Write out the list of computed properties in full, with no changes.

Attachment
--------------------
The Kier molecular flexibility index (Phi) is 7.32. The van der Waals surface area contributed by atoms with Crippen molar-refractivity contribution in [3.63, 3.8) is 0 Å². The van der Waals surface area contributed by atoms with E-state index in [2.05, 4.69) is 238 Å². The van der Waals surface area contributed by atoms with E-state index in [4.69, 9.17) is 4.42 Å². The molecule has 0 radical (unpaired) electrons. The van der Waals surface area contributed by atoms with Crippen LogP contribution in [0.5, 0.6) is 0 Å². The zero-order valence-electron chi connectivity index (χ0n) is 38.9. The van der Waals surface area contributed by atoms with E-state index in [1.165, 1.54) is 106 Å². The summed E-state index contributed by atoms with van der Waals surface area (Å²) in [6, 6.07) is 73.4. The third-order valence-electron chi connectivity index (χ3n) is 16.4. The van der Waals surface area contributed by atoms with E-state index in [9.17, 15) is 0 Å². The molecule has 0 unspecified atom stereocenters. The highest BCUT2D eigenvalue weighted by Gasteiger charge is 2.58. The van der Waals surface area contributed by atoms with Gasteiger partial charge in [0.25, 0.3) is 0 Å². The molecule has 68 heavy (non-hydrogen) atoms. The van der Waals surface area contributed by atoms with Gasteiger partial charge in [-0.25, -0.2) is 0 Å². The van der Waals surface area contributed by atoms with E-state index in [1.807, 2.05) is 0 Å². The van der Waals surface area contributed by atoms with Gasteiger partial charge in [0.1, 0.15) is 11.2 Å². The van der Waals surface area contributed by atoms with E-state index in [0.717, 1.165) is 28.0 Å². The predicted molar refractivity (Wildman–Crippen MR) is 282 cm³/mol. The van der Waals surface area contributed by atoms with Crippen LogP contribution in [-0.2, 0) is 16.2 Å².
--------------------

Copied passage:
The Kier molecular flexibility index (Phi) is 7.32. The van der Waals surface area contributed by atoms with Crippen molar-refractivity contribution in [3.63, 3.8) is 0 Å². The van der Waals surface area contributed by atoms with E-state index in [2.05, 4.69) is 238 Å². The van der Waals surface area contributed by atoms with E-state index in [4.69, 9.17) is 4.42 Å². The molecule has 0 radical (unpaired) electrons. The van der Waals surface area contributed by atoms with Crippen LogP contribution in [0.5, 0.6) is 0 Å². The zero-order valence-electron chi connectivity index (χ0n) is 38.9. The van der Waals surface area contributed by atoms with E-state index in [1.165, 1.54) is 106 Å². The summed E-state index contributed by atoms with van der Waals surface area (Å²) in [6, 6.07) is 73.4. The third-order valence-electron chi connectivity index (χ3n) is 16.4. The van der Waals surface area contributed by atoms with E-state index in [9.17, 15) is 0 Å². The molecule has 0 unspecified atom stereocenters. The highest BCUT2D eigenvalue weighted by Gasteiger charge is 2.58. The van der Waals surface area contributed by atoms with Gasteiger partial charge in [0.25, 0.3) is 0 Å². The molecule has 68 heavy (non-hydrogen) atoms. The van der Waals surface area contributed by atoms with Gasteiger partial charge in [-0.25, -0.2) is 0 Å². The van der Waals surface area contributed by atoms with E-state index in [1.807, 2.05) is 0 Å². The van der Waals surface area contributed by atoms with Gasteiger partial charge in [0.1, 0.15) is 11.2 Å². The van der Waals surface area contributed by atoms with E-state index in [0.717, 1.165) is 28.0 Å². The predicted molar refractivity (Wildman–Crippen MR) is 282 cm³/mol. The van der Waals surface area contributed by atoms with Crippen LogP contribution in [-0.2, 0) is 16.2 Å².